At St. Peter’s School, Clayton, we hold the care, safety and wellbeing of children and young people as a central and fundamental responsibility of our school. Our commitment is drawn from and inherent in the teaching and mission of Jesus Christ, with love, justice and the sanctity of each human person at the heart of the gospel (CECV Commitment Statement to Child Safety).
The person of each individual human being, in his or her material and spiritual needs, is at the heart of Christ’s teaching: that is why the promotion of the human person is the goal of the Catholic school (Congregation for Catholic Education 1997, n. 9
The purpose of this policy is to provide mechanisms for the selection of suitable volunteers to work with children on site and when away from the school, such as when on school excursions.
Catholic schools have a moral, legal and mission-driven responsibility to create nurturing school environments where children and young people are respected, their voices are heard and they are safe and feel safe (CECV Commitment Statement to Child Safety).
The following principles underpin our commitment to child safety at St. Peter’s School, Clayton:
• All students deserve, as a fundamental right, safety and protection from all forms of abuse and neglect.
• Our school works in partnership with families and the community to ensure that they are engaged in decision-making processes, particularly those that have an impact on child safety and protection.
• All students have the right to a thorough and systematic education in all aspects of personal safety, in partnership with their parents/guardians/caregivers.
All adults in our school, including teaching and non-teaching staff, clergy, volunteers, and contractors, have a responsibility to care for children and young people, to positively promote their wellbeing and to protect them from any kind of harm or abuse.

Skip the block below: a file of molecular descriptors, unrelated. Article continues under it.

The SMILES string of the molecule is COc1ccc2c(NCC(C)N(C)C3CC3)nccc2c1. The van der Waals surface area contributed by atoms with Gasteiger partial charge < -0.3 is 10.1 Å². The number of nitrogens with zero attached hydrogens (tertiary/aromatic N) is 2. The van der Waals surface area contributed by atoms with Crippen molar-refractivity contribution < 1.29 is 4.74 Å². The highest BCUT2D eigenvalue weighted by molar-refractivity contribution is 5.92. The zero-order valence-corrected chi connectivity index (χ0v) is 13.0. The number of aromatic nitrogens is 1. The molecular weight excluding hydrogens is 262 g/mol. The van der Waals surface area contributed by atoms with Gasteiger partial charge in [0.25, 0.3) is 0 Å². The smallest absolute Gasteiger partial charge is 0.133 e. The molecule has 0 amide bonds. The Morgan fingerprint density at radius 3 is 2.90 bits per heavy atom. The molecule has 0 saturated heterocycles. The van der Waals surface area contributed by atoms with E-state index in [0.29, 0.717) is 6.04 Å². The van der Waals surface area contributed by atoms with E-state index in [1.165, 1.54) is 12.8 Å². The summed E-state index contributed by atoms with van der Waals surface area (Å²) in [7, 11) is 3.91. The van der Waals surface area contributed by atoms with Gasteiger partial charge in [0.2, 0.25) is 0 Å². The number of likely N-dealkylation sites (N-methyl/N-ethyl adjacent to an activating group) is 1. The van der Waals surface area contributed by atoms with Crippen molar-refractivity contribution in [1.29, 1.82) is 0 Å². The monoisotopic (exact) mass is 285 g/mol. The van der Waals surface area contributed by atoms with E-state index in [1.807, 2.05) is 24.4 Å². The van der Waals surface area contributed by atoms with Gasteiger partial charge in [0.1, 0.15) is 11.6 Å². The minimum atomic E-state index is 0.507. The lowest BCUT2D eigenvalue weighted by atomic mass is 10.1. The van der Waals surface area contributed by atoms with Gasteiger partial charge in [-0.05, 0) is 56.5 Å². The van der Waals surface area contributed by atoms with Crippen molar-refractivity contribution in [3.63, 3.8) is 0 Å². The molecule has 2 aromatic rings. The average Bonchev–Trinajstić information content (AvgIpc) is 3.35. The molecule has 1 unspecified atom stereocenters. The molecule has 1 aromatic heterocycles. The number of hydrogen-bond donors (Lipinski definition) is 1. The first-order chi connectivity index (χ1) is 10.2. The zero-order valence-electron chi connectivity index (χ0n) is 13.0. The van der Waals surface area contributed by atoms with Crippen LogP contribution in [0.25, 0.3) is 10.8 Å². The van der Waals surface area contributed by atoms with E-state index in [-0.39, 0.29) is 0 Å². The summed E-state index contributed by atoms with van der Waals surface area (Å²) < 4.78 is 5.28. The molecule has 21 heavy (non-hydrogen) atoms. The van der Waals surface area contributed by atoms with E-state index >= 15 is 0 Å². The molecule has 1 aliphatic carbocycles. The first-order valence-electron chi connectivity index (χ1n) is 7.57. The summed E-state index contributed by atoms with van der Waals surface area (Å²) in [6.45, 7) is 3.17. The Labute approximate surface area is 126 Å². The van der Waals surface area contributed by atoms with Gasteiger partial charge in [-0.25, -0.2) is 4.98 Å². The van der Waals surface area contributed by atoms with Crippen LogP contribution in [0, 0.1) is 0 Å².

1. St Peter’s School recruits volunteers on a proactive basis, with the intent of encouraging and broadening volunteer involvement from the local and parish community as well as school families.
2. Volunteers may be recruited either through:
• interest in a specific task or job
• general interest in volunteering which is then matched with a set of
mutually agreeable tasks.
3. St. Peter’s uses a variety of means to recruit volunteers including information in enrolment packages for new students, seeking expressions of interest in the school newsletter or parish bulletin, and word of mouth. Wherever possible, communications seeking volunteers should demonstrate the school’s commitment to safeguarding children.
4. Any written communications will inform potential volunteers of the requirement to hold or be willing to acquire a Working with Children Check together with a statement of the school’s commitment to keep children safe: ‘This school community promotes the safety, wellbeing and inclusion of all children.’
Description of Volunteer
Role and Responsibilities of Volunteer Form
The school must ensure that, where volunteers are involved in child-connected work, a clear statement or description of the role is prepared that sets out:
• the role’s requirements, duties and responsibilities regarding child safety (e.g. if a volunteer is engaged to accompany students on an excursion, the requirements, duties and responsibilities regarding child safety would include monitoring and supervision of children’s lunch);